Unless one is involved in other genres (Jazz etc) one trains as a `violinist.`   The best way to do this is pretty well established in terms of ordering techniques,  teaching techniques ,  materials used and so on.

A dedicate  violinist such as the poster will follow this course working as hard as possible  with the best possible teacher and ultimately find out what their musical niche in life is.

It`s rather sad that many people are still unwilling to actually look at the question being asked in an accurate way and put forward a measured response.  If you think , from actual experience and knowledge that this particluar case has a greeat chance of being a soloist then say so and offer some reasons why.   `not killing dreams` and other similar expressions are basically ill considered put downs to those of us who paid the poster the compliment of taking his question seriously and answering according to our experience and knowledge which is in many cases quite extensive.  It has nothing to do with negativeness,  putting down or `killing souls.`   It`s actually got quite a lot to do with respect.  Note that nobody has denied Malik`s talent or his ability to have a great career. 

What is the motivation ,  in my opinion, is a concern that Malik doesn`t continue to focus with all that intensity and passion on a compleatly unrealistic dream,  and it is not something one can run away from by manipulating the defintion of his dream.   What is,  in my opinion , and someothers from what I have read is that he focuses all that passion and dedication into getting on with the job of being the best violinist possible by focussing on the here and now.   That is both an excellent goal /dream and one far more likely to lead to success.



December 9, 2010 at 05:22 AM ·

 Forgive me, but I haven't read  all of the responses, it's a bit overwhelming, but uh, one thing I would like to clarify is that it's certainly not that I have a problem with or bias against orchestral players. My teacher is in the Louisiana Philharmonic, and I respect her more than almost anyone else I know. I don't think it's so much orchestras themselves, but being in a highschool orchestra is oppressive in some ways, most of the people in my orchestra resent me because I practice a lot, and am close with my orchestra, a "kiss up". I've just developped very bad experiences with being in orchestras full of people with no drive and no dedication, and so I've simply developed a negative aversion due to that. I very much appreciate how much skill it takes to be in an orchestra, much less be a soloist. But uh, in other news, there's been sort of a development: a composer friend dedicated a concerto to me, and I'll be premiering it on one of the most prestigious concert series' in my city. (Hey, it's a start) So, wish me luck! I oughtta go practice that right now!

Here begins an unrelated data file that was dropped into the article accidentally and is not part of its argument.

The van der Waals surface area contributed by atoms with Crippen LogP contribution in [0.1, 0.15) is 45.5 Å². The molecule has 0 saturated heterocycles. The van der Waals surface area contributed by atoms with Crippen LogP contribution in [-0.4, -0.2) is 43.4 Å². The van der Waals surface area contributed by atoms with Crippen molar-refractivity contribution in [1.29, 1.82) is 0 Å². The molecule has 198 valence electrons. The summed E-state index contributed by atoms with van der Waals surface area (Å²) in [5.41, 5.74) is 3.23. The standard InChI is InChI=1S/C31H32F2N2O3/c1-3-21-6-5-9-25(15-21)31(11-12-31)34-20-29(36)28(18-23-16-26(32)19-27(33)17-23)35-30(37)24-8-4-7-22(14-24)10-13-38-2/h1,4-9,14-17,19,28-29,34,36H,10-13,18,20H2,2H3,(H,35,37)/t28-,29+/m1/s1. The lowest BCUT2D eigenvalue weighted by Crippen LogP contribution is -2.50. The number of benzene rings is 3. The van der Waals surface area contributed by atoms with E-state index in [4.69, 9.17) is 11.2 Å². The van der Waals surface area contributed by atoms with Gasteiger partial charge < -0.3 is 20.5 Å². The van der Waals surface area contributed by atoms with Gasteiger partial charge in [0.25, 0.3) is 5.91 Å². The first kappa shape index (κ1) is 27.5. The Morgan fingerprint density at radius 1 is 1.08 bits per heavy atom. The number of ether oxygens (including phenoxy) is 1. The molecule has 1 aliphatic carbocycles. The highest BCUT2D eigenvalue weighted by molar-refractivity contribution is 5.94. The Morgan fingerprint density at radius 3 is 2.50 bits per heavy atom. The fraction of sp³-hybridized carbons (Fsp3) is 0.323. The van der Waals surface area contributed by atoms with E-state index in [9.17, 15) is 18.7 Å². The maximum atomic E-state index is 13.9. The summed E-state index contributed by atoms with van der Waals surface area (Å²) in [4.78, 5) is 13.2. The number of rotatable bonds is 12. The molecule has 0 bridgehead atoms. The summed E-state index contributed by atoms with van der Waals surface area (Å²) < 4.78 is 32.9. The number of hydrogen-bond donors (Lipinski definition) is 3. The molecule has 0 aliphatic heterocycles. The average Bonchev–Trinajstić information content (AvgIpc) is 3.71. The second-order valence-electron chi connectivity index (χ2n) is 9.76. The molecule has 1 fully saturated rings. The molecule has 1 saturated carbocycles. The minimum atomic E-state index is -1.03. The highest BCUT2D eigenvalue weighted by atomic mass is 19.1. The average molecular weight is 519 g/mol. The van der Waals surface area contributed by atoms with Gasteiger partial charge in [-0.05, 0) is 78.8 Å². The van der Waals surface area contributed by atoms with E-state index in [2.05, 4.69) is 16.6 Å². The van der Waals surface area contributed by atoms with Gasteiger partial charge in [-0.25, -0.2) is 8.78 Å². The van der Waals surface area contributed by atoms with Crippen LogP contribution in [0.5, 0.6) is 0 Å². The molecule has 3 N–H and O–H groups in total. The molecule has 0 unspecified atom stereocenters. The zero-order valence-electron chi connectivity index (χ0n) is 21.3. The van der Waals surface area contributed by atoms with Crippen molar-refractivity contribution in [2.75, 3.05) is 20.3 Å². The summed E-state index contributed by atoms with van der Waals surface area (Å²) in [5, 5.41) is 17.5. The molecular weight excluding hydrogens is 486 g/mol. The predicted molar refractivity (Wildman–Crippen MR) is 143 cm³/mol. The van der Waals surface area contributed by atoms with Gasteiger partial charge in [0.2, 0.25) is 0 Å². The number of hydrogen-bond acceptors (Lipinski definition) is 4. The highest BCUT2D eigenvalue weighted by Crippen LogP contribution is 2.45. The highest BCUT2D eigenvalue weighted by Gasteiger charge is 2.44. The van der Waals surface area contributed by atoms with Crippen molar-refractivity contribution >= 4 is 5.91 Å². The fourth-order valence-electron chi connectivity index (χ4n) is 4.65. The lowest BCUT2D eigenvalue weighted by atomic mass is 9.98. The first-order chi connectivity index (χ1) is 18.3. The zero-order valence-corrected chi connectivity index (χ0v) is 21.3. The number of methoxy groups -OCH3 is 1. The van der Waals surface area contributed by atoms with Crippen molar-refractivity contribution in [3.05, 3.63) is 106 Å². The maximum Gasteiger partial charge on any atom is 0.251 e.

Oh, and, um, who ever said I don't have a back up plan? I keep a pretty steady 3.85 GPA and before I was consumed by my passion for music, I was, perhaps, much more known as an up-and-coming scientific mind. I have the intellect necessary to be an academic if I can't be a musician, I just don't want to have to do that.


Right- editing one more time, I've basically just decided to trust my teacher. I mean, she's a great teacher, and she knows my potential better than I could explain, or probably even know, so, uh, yeah...

December 9, 2010 at 06:55 AM ·


Becoming an academic is a daunting task, in no way (I think) inferior to becoming a musician.  Where I come from there are Ph'Ds in physics who are unemployed and will take almost any job they can find.  (chemical engineering and the like seems safe, but you never know how things will be when we graduate)

And trusting your teacher sounds like a good idea.  I think trust is very important between teacher and student (incidentally, I think it works both ways...but somehow getting the teacher's trust seems to falls on the student's shoulders as well)

December 9, 2010 at 11:06 AM ·

If you love the music more than the violin, then you can make music the way you like, regardless of being a virtuoso or not, even a violinist or not. Whether the others love your music or not is not so important. You just make yourself happy at first.